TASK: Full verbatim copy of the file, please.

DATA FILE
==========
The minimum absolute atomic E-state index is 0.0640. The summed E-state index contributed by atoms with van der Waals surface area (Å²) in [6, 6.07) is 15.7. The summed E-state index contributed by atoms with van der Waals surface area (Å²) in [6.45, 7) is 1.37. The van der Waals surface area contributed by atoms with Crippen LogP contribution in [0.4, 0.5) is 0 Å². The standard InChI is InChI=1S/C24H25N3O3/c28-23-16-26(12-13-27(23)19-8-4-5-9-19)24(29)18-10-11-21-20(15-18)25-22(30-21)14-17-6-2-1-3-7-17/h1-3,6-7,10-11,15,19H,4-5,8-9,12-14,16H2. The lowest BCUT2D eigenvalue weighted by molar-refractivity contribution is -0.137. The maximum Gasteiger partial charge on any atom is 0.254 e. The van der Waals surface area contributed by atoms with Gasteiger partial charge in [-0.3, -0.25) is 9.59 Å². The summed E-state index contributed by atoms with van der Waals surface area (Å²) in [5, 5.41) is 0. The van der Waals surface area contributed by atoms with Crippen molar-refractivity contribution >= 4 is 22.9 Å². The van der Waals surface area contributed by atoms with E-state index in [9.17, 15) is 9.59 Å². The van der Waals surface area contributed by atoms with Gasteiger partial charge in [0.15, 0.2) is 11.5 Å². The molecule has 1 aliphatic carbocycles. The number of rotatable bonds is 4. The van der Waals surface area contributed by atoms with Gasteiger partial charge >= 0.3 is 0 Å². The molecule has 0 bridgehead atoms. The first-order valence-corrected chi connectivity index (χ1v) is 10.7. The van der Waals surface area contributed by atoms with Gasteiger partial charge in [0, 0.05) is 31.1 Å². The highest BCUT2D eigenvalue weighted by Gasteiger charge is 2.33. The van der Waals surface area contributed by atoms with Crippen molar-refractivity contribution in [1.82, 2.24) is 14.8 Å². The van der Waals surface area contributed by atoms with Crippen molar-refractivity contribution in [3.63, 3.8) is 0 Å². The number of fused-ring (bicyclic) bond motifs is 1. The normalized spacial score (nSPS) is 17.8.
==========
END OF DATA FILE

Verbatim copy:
The minimum absolute atomic E-state index is 0.0640. The summed E-state index contributed by atoms with van der Waals surface area (Å²) in [6, 6.07) is 15.7. The summed E-state index contributed by atoms with van der Waals surface area (Å²) in [6.45, 7) is 1.37. The van der Waals surface area contributed by atoms with Crippen LogP contribution in [0.4, 0.5) is 0 Å². The standard InChI is InChI=1S/C24H25N3O3/c28-23-16-26(12-13-27(23)19-8-4-5-9-19)24(29)18-10-11-21-20(15-18)25-22(30-21)14-17-6-2-1-3-7-17/h1-3,6-7,10-11,15,19H,4-5,8-9,12-14,16H2. The lowest BCUT2D eigenvalue weighted by molar-refractivity contribution is -0.137. The maximum Gasteiger partial charge on any atom is 0.254 e. The van der Waals surface area contributed by atoms with Gasteiger partial charge in [-0.3, -0.25) is 9.59 Å². The summed E-state index contributed by atoms with van der Waals surface area (Å²) in [5, 5.41) is 0. The van der Waals surface area contributed by atoms with Crippen molar-refractivity contribution >= 4 is 22.9 Å². The van der Waals surface area contributed by atoms with E-state index in [9.17, 15) is 9.59 Å². The van der Waals surface area contributed by atoms with Gasteiger partial charge in [0.15, 0.2) is 11.5 Å². The molecule has 1 aliphatic carbocycles. The number of rotatable bonds is 4. The van der Waals surface area contributed by atoms with Gasteiger partial charge >= 0.3 is 0 Å². The molecule has 0 bridgehead atoms. The first-order valence-corrected chi connectivity index (χ1v) is 10.7. The van der Waals surface area contributed by atoms with Gasteiger partial charge in [0, 0.05) is 31.1 Å². The highest BCUT2D eigenvalue weighted by Gasteiger charge is 2.33. The van der Waals surface area contributed by atoms with Crippen molar-refractivity contribution in [1.82, 2.24) is 14.8 Å². The van der Waals surface area contributed by atoms with Crippen molar-refractivity contribution in [3.63, 3.8) is 0 Å². The number of fused-ring (bicyclic) bond motifs is 1. The normalized spacial score (nSPS) is 17.8.